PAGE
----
Impurity and Purification: āśauca, śauca

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Ritual purity was the self-proclaimed foundation of the authority of the Brahmin authors of dharmaśāstra (Hindu Law Literature) and the priestly class in general. Observance of purity rules was at the same time a social display of Brahmin exclusivity, a guarantee of meritorious priestly services for the clients, and an internal social control mechanism. The chapter discusses the historical origins of this theme in the dharmaśāstra literature and gives an overview and examples of the fine-tuned vocabulary and systematic typology of these rules. To observe them demanded all-round control of the mental, verbal, bodily, domestic and social life of a Brahmin but would also serve as a boundary marker protecting the social status and values of the priestly class. Finally, the chapter discusses some of the rich scholarly literature that emerged from the cross-disciplinary interest in this material during the structuralist turn in the Humanities from the 1960s and onwards.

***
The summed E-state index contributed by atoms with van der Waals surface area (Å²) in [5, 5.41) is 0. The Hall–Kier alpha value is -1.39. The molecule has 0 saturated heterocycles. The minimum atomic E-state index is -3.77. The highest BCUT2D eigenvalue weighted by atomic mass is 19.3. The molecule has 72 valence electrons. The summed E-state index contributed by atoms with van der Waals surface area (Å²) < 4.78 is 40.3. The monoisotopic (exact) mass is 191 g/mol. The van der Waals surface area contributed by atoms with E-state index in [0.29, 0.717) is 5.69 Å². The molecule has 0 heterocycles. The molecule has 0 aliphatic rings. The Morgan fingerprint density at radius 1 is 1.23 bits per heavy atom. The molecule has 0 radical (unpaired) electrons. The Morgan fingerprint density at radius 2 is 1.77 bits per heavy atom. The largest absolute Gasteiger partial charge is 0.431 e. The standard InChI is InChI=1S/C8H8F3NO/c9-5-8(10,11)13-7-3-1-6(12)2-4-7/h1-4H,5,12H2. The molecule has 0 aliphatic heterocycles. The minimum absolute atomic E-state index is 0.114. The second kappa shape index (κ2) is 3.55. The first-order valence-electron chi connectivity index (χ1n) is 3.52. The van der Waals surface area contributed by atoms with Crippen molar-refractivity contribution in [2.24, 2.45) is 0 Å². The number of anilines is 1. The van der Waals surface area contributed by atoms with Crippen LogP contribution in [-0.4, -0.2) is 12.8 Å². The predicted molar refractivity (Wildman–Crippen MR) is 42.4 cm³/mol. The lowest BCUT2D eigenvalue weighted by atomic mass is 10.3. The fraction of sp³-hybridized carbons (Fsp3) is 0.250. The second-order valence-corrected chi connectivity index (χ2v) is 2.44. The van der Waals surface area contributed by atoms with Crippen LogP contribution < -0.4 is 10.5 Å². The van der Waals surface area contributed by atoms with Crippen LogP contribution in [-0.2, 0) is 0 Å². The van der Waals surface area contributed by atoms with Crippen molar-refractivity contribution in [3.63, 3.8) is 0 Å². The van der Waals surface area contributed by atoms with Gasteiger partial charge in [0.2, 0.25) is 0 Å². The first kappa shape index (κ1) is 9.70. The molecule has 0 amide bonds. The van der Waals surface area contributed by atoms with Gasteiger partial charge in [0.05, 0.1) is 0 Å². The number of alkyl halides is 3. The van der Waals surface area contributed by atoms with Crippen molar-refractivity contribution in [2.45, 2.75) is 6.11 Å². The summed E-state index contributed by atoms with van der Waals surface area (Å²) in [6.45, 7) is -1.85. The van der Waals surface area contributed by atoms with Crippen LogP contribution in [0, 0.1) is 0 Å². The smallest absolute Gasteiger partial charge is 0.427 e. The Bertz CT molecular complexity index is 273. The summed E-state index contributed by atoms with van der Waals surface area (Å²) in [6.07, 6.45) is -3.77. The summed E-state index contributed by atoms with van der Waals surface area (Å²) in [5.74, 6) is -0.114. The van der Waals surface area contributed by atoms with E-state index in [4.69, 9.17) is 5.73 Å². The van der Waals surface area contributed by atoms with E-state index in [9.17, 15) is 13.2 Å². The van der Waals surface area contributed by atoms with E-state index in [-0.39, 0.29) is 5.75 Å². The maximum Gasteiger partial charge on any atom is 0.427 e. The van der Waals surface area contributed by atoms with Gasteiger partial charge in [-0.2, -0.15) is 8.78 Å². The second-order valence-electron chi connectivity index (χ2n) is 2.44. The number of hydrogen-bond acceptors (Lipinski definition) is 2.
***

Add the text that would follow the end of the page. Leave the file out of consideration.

Original languageEnglish
Title of host publicationHindu Law : A New History of Dharmaśāstra
EditorsPatrick Olivelle, Donald R. Davis, Jr.
Number of pages16
Place of PublicationOxford
PublisherOxford University Press
Publication date2018
Pages220-235
Chapter17
ISBN (Print)978-0-19-870260-3
StatePublished - 2018
SeriesThe Oxford History of Hinduism
Volume1

    Research areas

  • Hinduism, Ritual, Impurity, Purification, Body, Death, Birth, Menstruation, Untouchables, Social anthropology